Today, Oaka enjoys people and horses even though she has been blind for three years.  She loves to be groomed and fed and spoken to softly.  Oaka’s life is so much richer and more connected now that she trusts the important forces in her life – people and other horses.  Trust was the bridge that changed everything for her.  Oaka no longer retreats with her head hung low to the back of the stall, but now moves with purpose to the stall door to greet us – even if she does so guardedly to avoid any obstacles that she cannot see – but now does not fear.

I had an experience this spring that was truly shocking.  I got a call from a friend asking me if we “needed” a cat.  Now, anyone who knows us knows that we do not need another cat (or horse or dog).  Of course, that question is  the lead in to a conversation that goes something like “so tell me about this cat — what is the cat’s story? what does the cat look like? does the cat have any diseases that the other cats could catch?” – – the usual questions I ask all the while trying to figure out if I “should” say no to this one when I really want to say yes – again.

Well I said yes to “Sally.”  As it turns out, Sally was found in an old chest of drawers that was donated to the Salvation Army.  She was skinny, sneezing and practically weightless.   Apparently, when the Salvation Army determined that Sally (named after Salvation Army in case you were wondering) had been donated  with the furniture, the “owners” said “yeah well we don’t want her anymore.”  So we took Sally and her sneezing self in at the Farm.  After about three weeks of a steady diet of wet food (we don’t usually “do wet food”), Sally came out of the tack room to explore the barn.  Nine months after her arrival, Sally has gained weight and fur and is second in line to the large dry cat food community bowl.  Truth be told, we still leave a small can of wet food out every night in the tack room for our little treasure.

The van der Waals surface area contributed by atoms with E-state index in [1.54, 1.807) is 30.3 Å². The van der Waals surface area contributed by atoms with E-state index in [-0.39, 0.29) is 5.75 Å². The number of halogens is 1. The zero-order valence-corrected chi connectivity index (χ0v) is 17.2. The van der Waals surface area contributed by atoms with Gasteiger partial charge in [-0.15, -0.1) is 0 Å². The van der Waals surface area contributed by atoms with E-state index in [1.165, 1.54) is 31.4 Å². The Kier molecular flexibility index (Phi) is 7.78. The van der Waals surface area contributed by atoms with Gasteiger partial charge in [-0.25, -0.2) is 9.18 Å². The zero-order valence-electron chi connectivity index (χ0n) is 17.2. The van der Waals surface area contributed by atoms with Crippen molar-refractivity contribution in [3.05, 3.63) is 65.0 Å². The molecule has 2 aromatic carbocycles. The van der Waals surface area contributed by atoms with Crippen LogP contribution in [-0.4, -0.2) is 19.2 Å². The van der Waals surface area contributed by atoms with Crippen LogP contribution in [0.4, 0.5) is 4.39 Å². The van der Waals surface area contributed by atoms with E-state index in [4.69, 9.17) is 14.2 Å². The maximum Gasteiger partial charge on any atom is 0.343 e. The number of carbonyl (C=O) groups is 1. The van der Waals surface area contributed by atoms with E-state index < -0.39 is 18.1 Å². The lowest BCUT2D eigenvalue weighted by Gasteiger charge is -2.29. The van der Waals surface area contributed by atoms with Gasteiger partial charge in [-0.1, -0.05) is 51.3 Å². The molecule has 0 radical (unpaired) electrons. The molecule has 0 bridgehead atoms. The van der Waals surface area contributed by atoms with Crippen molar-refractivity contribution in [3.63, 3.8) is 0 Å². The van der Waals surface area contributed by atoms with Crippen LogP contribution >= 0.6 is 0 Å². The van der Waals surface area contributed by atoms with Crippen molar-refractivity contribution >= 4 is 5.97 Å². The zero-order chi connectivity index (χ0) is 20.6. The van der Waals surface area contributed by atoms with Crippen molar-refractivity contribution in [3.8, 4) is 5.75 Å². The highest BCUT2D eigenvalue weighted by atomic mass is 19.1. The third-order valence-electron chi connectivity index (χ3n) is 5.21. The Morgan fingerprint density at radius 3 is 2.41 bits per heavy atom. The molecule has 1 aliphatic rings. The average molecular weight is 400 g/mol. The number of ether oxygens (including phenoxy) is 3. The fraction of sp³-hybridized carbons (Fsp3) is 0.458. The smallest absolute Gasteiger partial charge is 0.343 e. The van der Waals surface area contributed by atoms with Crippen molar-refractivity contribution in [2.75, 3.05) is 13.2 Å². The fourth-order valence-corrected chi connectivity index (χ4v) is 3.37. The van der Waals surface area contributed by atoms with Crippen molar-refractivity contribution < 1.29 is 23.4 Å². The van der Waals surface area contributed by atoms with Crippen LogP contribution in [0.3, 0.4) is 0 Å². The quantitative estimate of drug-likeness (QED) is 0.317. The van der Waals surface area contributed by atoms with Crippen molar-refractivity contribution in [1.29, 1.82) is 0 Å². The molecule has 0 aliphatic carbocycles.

Did you ever notice that when there is blustery snow or wind and rain, the horses stand together, shoulder to shoulder with their backs to the storm? Their heads hang a bit below their withers and they look away from the storm and toward the brighter horizon.  The herd offers a good model for weathering storms in our lives.  When we encounter turbulent and difficult times we will gain strength from standing together with those close to us.  Shoulder to shoulder together we can support and bear more.  It is also helpful sometimes to move forward, heads down, looking away from the bad weather and toward the brighter horizon in the distance, knowing that brighter days are ahead and that we have a plan for the next storm which may come next season.

Welcome to The Daily Shepherd.   This blog is dedicated to exploring the Life Lessons Learned on the Farm.  I believe that many of life’s most important lessons emerge from the daily rythms of life on the Farm, as days string together from season to season.  Rarely does a week pass at Shepherd Farm when I am not moved by some interaction between two horses, between a horse and his owner, between a dog and a cat, or between these animals and mother nature.  The animals are great teachers when we are open enough and present enough to hear their message.

This blog was inspired by two sources.  The first is a blog and book by Shreve Stockton, The Daily Coyote.  I picked up this book when I was standing in line waiting to check out with my holiday gifts last year.  Yes, it was an impulse buy.  I was drawn to the book by the beautiful cover – which portrayed a baby coyote lovingly held by Shreve.  I was immediately drawn to the substance of the book because, like Shreve, I traveled to Wyoming for work and was awed by and enamored with the Big Country.   There is a drama and strength to the land that does not exist here in Maryland.  As I devoured Shreve’s book on a few subway commutes into DC, lost in the words and forgetting my cramped urban surroundings, I resolved that I would finally write that blog that has been knocking around in my head for years.

This blog is also inspired by the concept of Robert Fulghum‘s All I Really Need to Know I Learned in Kindergarten.  My daughter is now in Kindergarten and she is learning life’s lessons daily – from her teachers, her friends, and through trial and error (or as we like to say good choices and bad choices).   Fulghum’s simple and profound wisdom is so refreshing and relevant in a world that seems to barrel ahead in pursuit of advances that promise greater efficiency, but in truth bring with them more stress and less time really living.

In the entries that follow, I will share my observations and lessons as they are revealed to me at the Farm.